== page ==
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Lilium columbianum

Columbia lily, Columbia tiger lily, Columbian lily, Oregon lily, tiger lily

Canada lily, lis du Canada


variable, subrhizomatous to ± ovoid, 3.1–8.1 × 3.6–10.6 cm, 0.3–1.4 times taller than long;

scales 2–3(–5)-segmented, some unsegmented, longest 3.1–7.3 cm;

stem roots absent.

usually yellowish, rhizomatous, unbranched, 1.8–4.5 × 4.2–11.7 cm, 0.3–0.8 times taller than long, 2(–3) years’ growth evident as annual bulbs, scaleless sections between these 0.7–5.3 cm;

scales 1–2-segmented, longest 0.9–2.8 cm;

stem roots present, often very many.


to 1.7 m, glaucous or not.

to 1.8 m.


rounded in cross section.

rounded in cross section.


in 1–9 whorls or partial whorls, 3–25 leaves per whorl, usually ascending, 1.7–15.7 × 0.4–4.7 cm, 2.4–7.4 times longer than wide;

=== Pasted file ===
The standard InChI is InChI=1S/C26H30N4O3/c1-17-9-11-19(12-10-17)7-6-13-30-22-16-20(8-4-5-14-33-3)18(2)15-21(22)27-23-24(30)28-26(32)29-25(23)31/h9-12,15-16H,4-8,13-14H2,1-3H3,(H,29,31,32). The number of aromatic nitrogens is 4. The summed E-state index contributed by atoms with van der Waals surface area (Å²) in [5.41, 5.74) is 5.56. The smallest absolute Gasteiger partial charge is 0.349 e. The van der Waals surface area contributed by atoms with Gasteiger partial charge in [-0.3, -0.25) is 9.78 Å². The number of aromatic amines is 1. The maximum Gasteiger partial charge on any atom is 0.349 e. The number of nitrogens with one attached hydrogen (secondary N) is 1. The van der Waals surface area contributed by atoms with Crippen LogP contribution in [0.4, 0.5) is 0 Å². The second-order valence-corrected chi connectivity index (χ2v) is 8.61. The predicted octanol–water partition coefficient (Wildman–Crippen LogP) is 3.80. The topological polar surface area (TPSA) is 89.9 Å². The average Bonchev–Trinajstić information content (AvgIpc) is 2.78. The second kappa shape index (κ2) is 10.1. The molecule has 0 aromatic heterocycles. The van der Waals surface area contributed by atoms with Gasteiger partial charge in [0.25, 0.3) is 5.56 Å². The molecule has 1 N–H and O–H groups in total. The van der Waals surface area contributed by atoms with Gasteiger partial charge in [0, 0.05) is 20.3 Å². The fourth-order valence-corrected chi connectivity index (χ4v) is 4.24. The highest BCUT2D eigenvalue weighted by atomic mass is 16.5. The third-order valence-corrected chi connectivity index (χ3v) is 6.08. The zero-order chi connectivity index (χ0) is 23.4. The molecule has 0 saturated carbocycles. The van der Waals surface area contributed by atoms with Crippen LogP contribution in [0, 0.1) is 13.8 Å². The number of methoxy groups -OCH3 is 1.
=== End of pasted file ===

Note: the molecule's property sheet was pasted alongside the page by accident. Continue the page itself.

blade weakly oblanceolate to obovate or ± elliptic, margins usually somewhat undulate, apex acute;

veins and margins ± smooth abaxially.

in 6–10 whorls or partial whorls, 3–12 leaves per whorl, ± horizontal, occasionally slightly ascending, drooping at tips, 4–17.3 × 1–3.6 cm, 2.5–10 times longer than wide;

blade narrowly elliptic, occasionally elliptic or slightly lanceolate, margins not undulate, apex acute, often acuminate in distal leaves;

principal veins impressed adaxially, veins and margins very noticeably roughened abaxially with small ± deltoid epidermal spicules.


racemose, 1–25(–45)-flowered.

racemose, 1–17-flowered.


pendent to nodding, not fragrant;

perianth Turk’s-cap-shaped;

sepals and petals reflexed 2/5–1/2 along length from base, yellow or orange to occasionally red, with copious maroon spots, often darker and especially reddish abaxially, not distinctly clawed;

sepals not ridged abaxially, appearing wide for their length, 3.4–7.1 × 0.8–1.9 cm;

petals 3.5–6.9 × 0.8–1.9 cm;

stamens barely to moderately exserted;

filaments moderately spreading, diverging 10°–20° from axis;

anthers pale yellow to yellow, 0.5–1.3 cm;

pollen orange or yellow;

pistil 2.4–3.7 cm;

ovary 1.1–2.2 cm;